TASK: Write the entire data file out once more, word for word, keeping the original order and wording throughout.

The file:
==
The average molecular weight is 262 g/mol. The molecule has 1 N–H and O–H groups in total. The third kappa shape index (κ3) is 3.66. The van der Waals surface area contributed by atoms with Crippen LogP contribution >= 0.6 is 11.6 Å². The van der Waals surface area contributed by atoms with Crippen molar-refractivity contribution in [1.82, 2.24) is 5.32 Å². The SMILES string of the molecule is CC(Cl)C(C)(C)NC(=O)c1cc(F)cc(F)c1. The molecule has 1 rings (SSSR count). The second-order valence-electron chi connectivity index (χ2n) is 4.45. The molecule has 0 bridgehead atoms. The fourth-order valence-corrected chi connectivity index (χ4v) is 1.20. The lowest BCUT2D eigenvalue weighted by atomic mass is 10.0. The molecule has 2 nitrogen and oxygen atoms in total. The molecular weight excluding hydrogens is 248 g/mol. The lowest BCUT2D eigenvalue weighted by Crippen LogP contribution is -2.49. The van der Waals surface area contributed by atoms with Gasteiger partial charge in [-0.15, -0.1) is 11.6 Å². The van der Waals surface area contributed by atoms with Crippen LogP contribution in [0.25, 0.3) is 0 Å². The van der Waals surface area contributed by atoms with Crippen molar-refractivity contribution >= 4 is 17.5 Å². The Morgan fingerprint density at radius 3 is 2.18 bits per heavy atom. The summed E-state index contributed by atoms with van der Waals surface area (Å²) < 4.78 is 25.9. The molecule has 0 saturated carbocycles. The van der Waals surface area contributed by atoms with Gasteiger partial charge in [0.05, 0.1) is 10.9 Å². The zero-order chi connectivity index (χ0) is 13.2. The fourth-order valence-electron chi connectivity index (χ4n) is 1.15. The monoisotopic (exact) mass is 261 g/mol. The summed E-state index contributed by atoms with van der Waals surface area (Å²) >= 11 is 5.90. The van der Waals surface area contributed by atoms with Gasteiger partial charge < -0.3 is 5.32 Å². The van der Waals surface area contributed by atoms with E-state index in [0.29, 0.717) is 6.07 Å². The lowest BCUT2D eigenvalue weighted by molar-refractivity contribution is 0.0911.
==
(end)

The average molecular weight is 262 g/mol. The molecule has 1 N–H and O–H groups in total. The third kappa shape index (κ3) is 3.66. The van der Waals surface area contributed by atoms with Crippen LogP contribution >= 0.6 is 11.6 Å². The van der Waals surface area contributed by atoms with Crippen molar-refractivity contribution in [1.82, 2.24) is 5.32 Å². The SMILES string of the molecule is CC(Cl)C(C)(C)NC(=O)c1cc(F)cc(F)c1. The molecule has 1 rings (SSSR count). The second-order valence-electron chi connectivity index (χ2n) is 4.45. The molecule has 0 bridgehead atoms. The fourth-order valence-corrected chi connectivity index (χ4v) is 1.20. The lowest BCUT2D eigenvalue weighted by atomic mass is 10.0. The molecule has 2 nitrogen and oxygen atoms in total. The molecular weight excluding hydrogens is 248 g/mol. The lowest BCUT2D eigenvalue weighted by Crippen LogP contribution is -2.49. The van der Waals surface area contributed by atoms with Gasteiger partial charge in [-0.15, -0.1) is 11.6 Å². The van der Waals surface area contributed by atoms with Crippen LogP contribution in [0.25, 0.3) is 0 Å². The van der Waals surface area contributed by atoms with Crippen molar-refractivity contribution >= 4 is 17.5 Å². The Morgan fingerprint density at radius 3 is 2.18 bits per heavy atom. The summed E-state index contributed by atoms with van der Waals surface area (Å²) < 4.78 is 25.9. The molecule has 0 saturated carbocycles. The van der Waals surface area contributed by atoms with Gasteiger partial charge in [0.05, 0.1) is 10.9 Å². The zero-order chi connectivity index (χ0) is 13.2. The fourth-order valence-electron chi connectivity index (χ4n) is 1.15. The monoisotopic (exact) mass is 261 g/mol. The summed E-state index contributed by atoms with van der Waals surface area (Å²) >= 11 is 5.90. The van der Waals surface area contributed by atoms with Gasteiger partial charge < -0.3 is 5.32 Å². The van der Waals surface area contributed by atoms with E-state index in [0.29, 0.717) is 6.07 Å². The lowest BCUT2D eigenvalue weighted by molar-refractivity contribution is 0.0911.